By Mike Joy*
For at least a century farming has been perceived as the backbone of the New Zealand economy, but in the last two decades the reality behind the perception has undergone an immense change.
The unregulated boom in dairy production has seen intensification and industrialisation to the extent that dairy farming can no longer be seen as even remotely sustainable, environmentally or economically.
Everything that we measure around the state of the environment associated with dairy farming is in decline and the deterioration is accelerating.
You could only consider dairy farming the backbone only if you choose, as many do, to ignore the multitude economic and environmental costs.
No longer is dairy farming a natural process where sunlight and rain are combined to grow pasture to be grazed by cows to make milk.
Rather, it is an industrial process much more like a factory where trucks bring in through the farm gate raw materials like palm kernel from Indonesia, phosphorous mined in Morocco and nitrogen derived from fossil gas at Kapuni. A small proportion of this nutrient goes out the farm gate in milk tankers and the rest leaves the farm through the soil and into waterways to pollute lakes, rivers and soils.
Down on the farm, there has been drive to increase land value by adding more cows through many more external inputs like palm kernel, and fertiliser.
It has worked, land values have increased hugely but only because there is no cost on the environmental impacts.
In effect though, the farmers earn less while stressing the land, the animals, and the people more and more.
It is done in the belief that it will be worth it all in the end when the farm is sold.
Of course this form of property speculation depends on a few key issues like milk prices continuing to rise, and that there is no limit on how much intensification the land can absorb.
In the absence of any control on intensity or impacts inevitably this process drives environmental impacts past societal values. Thus, while the economic value of the land has risen because of this artificially driven production gain, the intrinsic value of the land has diminished as the soil has become compacted and contaminated with heavy metals, and the waterways and lakes polluted.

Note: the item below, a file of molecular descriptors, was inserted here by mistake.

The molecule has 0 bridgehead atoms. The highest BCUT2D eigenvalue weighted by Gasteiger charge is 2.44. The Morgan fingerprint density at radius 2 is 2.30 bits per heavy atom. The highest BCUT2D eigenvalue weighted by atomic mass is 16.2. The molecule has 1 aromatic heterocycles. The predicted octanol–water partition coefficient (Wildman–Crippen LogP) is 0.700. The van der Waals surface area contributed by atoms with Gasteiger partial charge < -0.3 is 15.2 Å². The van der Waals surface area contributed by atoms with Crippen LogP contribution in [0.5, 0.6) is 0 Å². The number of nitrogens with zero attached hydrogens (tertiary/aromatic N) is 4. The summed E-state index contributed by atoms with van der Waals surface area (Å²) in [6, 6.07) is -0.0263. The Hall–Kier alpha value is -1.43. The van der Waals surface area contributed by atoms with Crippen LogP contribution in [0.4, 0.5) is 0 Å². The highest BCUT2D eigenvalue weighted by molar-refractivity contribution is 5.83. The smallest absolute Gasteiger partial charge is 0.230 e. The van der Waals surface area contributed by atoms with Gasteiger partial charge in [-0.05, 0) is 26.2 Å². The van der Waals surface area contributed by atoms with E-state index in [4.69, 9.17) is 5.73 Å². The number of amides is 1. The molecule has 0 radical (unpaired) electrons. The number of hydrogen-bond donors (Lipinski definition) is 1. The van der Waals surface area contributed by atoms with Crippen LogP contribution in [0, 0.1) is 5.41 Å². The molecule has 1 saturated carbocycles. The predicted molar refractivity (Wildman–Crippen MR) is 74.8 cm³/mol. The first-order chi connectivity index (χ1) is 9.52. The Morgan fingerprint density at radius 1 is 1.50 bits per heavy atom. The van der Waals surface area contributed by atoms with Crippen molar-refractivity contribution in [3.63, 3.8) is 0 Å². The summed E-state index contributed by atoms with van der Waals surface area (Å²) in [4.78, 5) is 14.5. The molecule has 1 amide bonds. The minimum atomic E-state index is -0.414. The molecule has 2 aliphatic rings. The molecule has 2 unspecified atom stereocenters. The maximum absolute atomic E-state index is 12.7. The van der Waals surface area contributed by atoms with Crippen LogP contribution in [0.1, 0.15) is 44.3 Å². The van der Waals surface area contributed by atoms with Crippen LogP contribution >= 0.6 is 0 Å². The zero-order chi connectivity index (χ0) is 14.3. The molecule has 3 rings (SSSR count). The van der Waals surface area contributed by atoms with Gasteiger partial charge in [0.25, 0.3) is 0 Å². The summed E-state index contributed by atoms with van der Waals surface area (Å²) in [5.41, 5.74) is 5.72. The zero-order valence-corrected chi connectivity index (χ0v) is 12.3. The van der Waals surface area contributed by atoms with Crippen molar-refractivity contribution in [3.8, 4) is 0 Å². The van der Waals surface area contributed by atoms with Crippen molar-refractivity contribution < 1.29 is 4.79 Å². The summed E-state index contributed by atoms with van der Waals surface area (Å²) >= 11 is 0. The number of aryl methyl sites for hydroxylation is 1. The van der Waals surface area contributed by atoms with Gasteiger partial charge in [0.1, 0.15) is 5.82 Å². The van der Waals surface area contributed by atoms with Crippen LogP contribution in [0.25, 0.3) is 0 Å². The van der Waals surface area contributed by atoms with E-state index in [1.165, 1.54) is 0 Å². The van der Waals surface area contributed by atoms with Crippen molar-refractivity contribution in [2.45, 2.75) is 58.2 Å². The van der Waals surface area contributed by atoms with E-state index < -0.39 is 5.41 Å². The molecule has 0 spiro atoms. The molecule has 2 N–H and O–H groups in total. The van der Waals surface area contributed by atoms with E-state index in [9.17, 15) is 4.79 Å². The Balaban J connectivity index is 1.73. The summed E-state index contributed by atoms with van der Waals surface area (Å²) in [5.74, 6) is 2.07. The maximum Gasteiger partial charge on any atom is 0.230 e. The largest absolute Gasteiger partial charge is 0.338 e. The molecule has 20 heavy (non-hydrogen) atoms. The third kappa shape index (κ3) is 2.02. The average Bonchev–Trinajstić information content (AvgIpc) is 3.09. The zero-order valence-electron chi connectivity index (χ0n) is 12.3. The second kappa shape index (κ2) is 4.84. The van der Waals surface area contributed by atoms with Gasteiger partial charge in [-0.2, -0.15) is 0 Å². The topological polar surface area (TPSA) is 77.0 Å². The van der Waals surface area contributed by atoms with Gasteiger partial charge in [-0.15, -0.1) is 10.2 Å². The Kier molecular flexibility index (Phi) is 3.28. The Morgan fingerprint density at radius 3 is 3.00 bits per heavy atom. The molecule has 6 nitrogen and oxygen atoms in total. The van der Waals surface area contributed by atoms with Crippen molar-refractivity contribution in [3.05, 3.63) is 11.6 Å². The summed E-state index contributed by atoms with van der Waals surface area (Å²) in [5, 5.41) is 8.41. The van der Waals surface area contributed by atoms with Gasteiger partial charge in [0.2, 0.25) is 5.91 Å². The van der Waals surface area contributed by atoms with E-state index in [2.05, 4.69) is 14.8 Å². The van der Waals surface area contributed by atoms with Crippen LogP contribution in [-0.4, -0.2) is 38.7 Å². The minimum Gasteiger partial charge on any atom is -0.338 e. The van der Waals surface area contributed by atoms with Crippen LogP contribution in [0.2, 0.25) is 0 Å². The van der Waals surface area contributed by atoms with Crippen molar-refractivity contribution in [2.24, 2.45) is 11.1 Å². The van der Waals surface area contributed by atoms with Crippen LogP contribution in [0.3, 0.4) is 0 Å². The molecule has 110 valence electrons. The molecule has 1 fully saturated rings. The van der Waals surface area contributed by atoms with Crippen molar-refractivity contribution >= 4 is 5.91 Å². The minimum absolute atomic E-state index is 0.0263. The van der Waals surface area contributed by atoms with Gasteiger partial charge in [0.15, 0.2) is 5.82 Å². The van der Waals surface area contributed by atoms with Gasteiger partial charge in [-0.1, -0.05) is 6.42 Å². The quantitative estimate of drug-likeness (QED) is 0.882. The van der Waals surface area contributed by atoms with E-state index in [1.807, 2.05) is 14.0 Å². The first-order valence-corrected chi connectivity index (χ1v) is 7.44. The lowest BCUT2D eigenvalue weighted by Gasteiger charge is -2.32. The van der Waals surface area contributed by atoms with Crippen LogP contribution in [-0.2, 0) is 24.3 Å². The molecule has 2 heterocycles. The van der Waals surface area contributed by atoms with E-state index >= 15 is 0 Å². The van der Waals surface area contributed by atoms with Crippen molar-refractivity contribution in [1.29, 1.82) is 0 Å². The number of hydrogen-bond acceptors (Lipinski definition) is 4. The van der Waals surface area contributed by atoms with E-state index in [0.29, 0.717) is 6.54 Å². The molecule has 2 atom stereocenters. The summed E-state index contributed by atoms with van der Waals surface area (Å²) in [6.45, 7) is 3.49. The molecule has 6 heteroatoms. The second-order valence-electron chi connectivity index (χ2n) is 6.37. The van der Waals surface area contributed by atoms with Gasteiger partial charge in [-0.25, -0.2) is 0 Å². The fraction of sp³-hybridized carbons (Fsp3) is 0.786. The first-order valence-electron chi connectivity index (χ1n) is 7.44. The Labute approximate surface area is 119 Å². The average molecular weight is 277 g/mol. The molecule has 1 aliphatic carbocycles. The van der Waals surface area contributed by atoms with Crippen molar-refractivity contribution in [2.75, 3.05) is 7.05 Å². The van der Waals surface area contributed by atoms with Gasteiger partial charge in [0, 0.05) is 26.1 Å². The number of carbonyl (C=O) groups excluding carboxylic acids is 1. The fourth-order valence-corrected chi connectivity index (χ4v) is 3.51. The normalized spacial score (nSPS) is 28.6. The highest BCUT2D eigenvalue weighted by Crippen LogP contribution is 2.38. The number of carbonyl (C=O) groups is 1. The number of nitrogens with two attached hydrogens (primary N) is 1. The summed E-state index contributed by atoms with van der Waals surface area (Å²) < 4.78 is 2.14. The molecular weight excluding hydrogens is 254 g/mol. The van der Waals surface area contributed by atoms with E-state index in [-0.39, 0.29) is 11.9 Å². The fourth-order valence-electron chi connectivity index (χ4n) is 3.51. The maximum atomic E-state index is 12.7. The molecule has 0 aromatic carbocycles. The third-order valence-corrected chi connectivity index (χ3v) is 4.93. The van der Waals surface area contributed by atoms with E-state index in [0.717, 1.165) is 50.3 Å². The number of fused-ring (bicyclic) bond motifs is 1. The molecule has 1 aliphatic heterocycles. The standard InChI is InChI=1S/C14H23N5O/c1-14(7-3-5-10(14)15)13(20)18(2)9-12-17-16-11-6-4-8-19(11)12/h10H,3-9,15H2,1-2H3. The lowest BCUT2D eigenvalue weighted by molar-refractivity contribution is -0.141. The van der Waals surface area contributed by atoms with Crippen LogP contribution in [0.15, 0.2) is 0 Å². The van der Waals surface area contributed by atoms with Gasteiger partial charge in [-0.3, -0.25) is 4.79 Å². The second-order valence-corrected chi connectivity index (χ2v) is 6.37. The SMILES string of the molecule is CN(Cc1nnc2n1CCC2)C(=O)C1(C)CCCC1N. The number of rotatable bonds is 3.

A further downside of intensification is that land values have escalated so much that now on-farm debt on dairy farms exceeds 30 billion dollars. This is a lose-lose situation for New Zealand because environmental impacts go up exponentially with the increased production, but then much of the increased revenue immediately leaves the country as interest on escalating land prices.
Unfortunately, mainly through a lack of any central government leadership, our dairy industry is based on a very low value end product (milk powder) so the industry is constrained to low-cost production for this low value product.
The absence of any polluter-pays legislation has meant that increasing farm income was achieved by increasing intensification rather than by the more sustainable approach of adding value to the product. Who wouldn’t exploit this situation if you can make more money by adding cows and the impacts are not charged for?
Thus, the market in the absence of polluter-pays legislation encouraged increased environmental damage.
So dairy farmers are now trapped on a treadmill, forced to apply more and more external food and fertiliser to keep producing more milk required by banks to pay interest.
In general the response to this dilemma from the industry - mainly Fonterra, Federated Farmers and the fertiliser companies - has been one of smokescreens and denial. One blatant example, among many, was the industry funded New Zealand Institute of Economic Research report on the value of dairy to the New Zealand economy which unashamedly reported profits but omitted all associated costs.
These external costs of the dairy industry are borne by the rest of New Zealand in the form of polluted rivers, lakes and soils and through the subsidising of most of the cost of agriculture’s greenhouse gas emissions. Essentially this subsidising of one sector of the farming industry by the rest of New Zealand distorts the pricing and competitiveness, and increases the environmental impacts of farming.
An enquiry into the true cost of dairy farming in New Zealand is long overdue, any honest analysis would show that the costs far outweigh the gains and that we are destroying our future by continuing with this senseless dairy boom.
The best and only solution for the future of New Zealand environmentally and thus economically is to end subsidies to dairy farming by having a charge on pollution; this will drive the industry to add value to products, or diversify lessening impacts and allowing for more sustainable farming types to reclaim the landscape.
The inconvenient reality is that our clean-green credentials are in freefall and the farming sector is shooting itself in the foot by fighting against environmental protection.
Ultimately it’s not just tourism but also all primary production that relies on our clean green image, without it we are all in trouble so it is past time to take a good hard look at the real value of intensive dairy.
Dr. Mike Joy is a Senior Lecturer in Ecology and Environmental Science at the Ecology group in the Institute of Natural Resources Massey University Palmerston North. He researches and teaches freshwater ecology, especially freshwater fish ecology and distribution, ecological modelling bioassessment and environmental science. He is an outspoken advocate for environmental protection in New Zealand and has received a number of awards including “ecologist of the year” from the NZ ecological Society, and an “Old Blue” award from the Royal Forest and Bird Protection Society. You can contact him here »